ITU Report: Kenya, Ghana and Rwanda bridging the digital divide

Kenya, Ghana and Rwanda are among the developing countries that are being seen as “dynamic ICT markets” and “catching up quickly in efforts to bridge the so-called ‘digital divide’” according to ITU’s Measuring the Information Society 2012, with other being Bahrain, Brazil and Saudi Arabia .

The report which was released today states that in the mobile sector, developing countries now account for the lion’s share of market growth adding that the price of ICT services dropped by 30 per cent between 2008 and 2011.

ICT Development Index (IDI) rankings for 2011 

(NB: Kenya is ranked at #116)

Globally, telecommunication and Internet services are becoming more affordable with the report’s ICT Price Basket (IPB) – which spans 161 economies and combines the average cost of fixed-telephone, mobile-cellular and fixed-broadband Internet services – noting that the biggest decrease has been seen in fixed- broadband internet services, where average prices have come down by 75 per cent.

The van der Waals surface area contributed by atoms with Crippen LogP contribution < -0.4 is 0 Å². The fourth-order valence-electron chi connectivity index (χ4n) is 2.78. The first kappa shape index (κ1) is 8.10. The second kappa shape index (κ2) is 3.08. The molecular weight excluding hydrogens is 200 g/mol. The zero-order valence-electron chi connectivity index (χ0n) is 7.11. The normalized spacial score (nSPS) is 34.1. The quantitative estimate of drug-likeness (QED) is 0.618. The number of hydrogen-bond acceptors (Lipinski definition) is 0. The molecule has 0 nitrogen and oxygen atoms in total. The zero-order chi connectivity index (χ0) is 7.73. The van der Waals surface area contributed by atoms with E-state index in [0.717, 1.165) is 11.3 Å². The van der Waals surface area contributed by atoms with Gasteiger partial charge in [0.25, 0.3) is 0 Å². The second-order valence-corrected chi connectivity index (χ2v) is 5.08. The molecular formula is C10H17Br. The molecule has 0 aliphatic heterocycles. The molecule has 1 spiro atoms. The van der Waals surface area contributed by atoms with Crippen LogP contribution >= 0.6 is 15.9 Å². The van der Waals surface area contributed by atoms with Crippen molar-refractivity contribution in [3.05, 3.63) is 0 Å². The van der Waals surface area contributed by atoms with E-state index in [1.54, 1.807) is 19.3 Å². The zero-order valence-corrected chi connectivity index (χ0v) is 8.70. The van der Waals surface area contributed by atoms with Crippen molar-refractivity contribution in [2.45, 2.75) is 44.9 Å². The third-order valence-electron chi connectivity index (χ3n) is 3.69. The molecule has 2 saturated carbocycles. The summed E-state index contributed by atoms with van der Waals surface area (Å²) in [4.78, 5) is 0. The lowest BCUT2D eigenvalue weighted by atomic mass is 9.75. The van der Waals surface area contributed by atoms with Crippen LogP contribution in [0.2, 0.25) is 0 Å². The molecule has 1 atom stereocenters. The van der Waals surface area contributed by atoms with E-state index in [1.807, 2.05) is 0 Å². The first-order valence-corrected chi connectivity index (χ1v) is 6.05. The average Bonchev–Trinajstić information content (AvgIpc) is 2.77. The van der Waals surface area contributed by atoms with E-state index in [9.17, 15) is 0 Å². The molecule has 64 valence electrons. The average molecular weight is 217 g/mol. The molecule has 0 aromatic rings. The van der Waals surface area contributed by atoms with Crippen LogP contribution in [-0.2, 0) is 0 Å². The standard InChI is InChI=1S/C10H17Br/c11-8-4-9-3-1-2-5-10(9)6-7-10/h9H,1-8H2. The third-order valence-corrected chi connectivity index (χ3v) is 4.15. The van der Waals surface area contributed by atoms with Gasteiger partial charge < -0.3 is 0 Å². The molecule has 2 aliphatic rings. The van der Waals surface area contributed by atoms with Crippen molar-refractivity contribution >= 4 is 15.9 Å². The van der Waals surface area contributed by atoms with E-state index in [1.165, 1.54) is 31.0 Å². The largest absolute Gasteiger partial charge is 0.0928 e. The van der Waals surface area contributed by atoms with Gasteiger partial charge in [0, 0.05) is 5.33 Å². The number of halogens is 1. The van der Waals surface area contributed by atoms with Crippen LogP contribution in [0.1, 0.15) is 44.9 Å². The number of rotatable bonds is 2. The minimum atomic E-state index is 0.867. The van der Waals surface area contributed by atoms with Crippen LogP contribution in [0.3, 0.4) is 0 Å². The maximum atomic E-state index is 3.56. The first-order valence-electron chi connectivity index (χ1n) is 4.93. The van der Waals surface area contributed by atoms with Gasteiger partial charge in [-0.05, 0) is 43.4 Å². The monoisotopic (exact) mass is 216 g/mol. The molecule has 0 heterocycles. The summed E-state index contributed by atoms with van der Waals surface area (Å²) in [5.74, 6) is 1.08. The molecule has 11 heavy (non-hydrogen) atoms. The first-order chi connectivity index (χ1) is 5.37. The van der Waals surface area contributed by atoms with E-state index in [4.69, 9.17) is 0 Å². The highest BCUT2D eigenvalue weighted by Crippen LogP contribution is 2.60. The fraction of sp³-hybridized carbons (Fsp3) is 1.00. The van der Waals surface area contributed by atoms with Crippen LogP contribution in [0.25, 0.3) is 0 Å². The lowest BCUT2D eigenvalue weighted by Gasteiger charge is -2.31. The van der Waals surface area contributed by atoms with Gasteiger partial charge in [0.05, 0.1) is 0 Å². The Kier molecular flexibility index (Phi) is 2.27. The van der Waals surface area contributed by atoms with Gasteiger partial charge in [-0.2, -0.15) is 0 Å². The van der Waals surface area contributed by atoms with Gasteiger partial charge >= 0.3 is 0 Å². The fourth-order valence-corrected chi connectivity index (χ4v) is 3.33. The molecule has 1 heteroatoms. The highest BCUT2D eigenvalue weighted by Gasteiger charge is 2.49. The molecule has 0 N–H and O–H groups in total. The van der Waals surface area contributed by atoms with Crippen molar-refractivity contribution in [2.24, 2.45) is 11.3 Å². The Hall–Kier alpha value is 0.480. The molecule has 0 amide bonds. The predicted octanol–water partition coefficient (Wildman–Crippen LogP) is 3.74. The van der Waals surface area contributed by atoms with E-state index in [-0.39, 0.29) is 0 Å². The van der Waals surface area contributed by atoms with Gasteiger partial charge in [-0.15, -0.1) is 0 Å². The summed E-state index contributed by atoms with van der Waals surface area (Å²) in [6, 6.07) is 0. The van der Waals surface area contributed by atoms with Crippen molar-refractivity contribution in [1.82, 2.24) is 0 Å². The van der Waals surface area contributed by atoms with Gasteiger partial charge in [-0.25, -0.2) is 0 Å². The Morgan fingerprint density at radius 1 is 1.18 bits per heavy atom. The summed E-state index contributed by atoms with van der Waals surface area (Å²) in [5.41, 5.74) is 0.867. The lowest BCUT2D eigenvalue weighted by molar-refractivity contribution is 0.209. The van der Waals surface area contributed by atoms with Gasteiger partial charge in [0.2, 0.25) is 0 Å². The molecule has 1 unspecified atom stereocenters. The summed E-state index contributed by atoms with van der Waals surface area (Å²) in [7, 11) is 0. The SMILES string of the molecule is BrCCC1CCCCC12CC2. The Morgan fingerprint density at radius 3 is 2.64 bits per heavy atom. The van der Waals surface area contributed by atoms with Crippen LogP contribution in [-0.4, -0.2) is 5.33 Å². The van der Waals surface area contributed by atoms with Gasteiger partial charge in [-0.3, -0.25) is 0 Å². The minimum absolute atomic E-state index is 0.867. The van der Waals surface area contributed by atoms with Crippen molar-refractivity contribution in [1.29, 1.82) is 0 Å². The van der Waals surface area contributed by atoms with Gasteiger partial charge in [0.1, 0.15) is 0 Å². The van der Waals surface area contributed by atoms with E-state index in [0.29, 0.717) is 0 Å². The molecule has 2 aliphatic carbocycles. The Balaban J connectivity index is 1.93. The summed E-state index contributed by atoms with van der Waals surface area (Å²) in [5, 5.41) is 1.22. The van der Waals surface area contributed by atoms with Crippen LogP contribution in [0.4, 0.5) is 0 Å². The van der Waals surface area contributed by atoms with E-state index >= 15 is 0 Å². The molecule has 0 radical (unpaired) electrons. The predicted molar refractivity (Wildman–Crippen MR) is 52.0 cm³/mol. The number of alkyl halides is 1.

“While prices in developed economies have stabilized, those in developing countries continue to fall at double-digit rates. Fixed-broadband services still remain too expensive in most developing countries: by end 2011, the price of a basic, monthly fixed-broadband package represented over 40 per cent of monthly gross national income (GNI) per capita. This compares to 1.7 per cent in developed economies,” states the report.

Affordability targets set in 2011 by the UN’s Broadband Commission for Digital Development, on which ITU serves as co-Vice Chair, set the targeted cost of an entry-level broadband subscription at less than 5 per cent of GNI.

“The past year has seen continued and almost universal growth in ICT uptake. The surge in numbers of mobile-broadband subscriptions in developing countries has brought the Internet to a multitude of new users. But despite the downward trend, prices remain relatively high in many low-income countries. For mobile broadband to replicate the mobile-cellular miracle and bring more people from developing countries online, 3G network coverage has to be extended and prices have to go down even further,” said Brahima Sanou, Director of TU’s Telecommunication Development Bureau, which produces the annual report.